# Charged black hole in electromagnetic field

Ben Rudiak-Gould

## Main Question or Discussion Point

A while ago someone asked on s.p.relativity how a black hole can accelerate
in a gravitational field, given that the round trip time to the event
horizon is infinite. This seems easy enough to understand -- given that
there's no background metric, what else could it do? But I realized that I
have no understanding of the case of a charged black hole in an external
electromagnetic field. My intuition is that it must accelerate like an
ordinary charge, and I know that there are exact solutions to GTR in which
it does just that, but I can't figure out the mechanism. Absent general
relativity, when I send an EM wave toward a point charge, I can't detect an
echoing change in its field sooner than the round-trip light travel time to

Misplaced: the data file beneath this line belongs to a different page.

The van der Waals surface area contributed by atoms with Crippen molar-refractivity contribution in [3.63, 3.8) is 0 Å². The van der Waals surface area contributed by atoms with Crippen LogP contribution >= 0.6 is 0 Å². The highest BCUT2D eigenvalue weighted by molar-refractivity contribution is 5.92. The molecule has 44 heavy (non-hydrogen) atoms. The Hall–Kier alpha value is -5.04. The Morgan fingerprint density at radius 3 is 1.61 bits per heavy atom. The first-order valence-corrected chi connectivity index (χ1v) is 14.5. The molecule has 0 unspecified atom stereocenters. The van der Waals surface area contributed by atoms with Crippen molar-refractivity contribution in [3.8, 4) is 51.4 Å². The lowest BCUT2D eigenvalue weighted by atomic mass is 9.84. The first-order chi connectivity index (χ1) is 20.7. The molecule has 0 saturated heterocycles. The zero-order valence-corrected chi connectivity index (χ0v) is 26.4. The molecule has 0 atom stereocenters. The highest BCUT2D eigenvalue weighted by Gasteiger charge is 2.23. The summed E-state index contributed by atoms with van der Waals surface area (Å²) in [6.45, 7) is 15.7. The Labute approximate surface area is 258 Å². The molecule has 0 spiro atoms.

the charge. In the case of a black hole there's no charge there, at least
not in an accessible location, so how can there ever be a response? This is
making me wonder if I ever really understood general relativity.

-- Ben

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CarlB
Ben Rudiak-Gould wrote:
> A while ago someone asked on s.p.relativity how a black hole can accelerate
> in a gravitational field, given that the round trip time to the event
> horizon is infinite. This seems easy enough to understand -- given that
> there's no background metric, what else could it do? But I realized that I
> have no understanding of the case of a charged black hole in an external
> electromagnetic field. My intuition is that it must accelerate like an
> ordinary charge, and I know that there are exact solutions to GTR in which
> it does just that, but I can't figure out the mechanism. Absent general
> relativity, when I send an EM wave toward a point charge, I can't detect an
> echoing change in its field sooner than the round-trip light travel time to
> the charge. In the case of a black hole there's no charge there, at least
> not in an accessible location, so how can there ever be a response? This is
> making me wonder if I ever really understood general relativity.

I wonder if Lasenby Doran and Gull's elegant analysis of black holes
and electric charges will give a better intuitive understanding of this
problem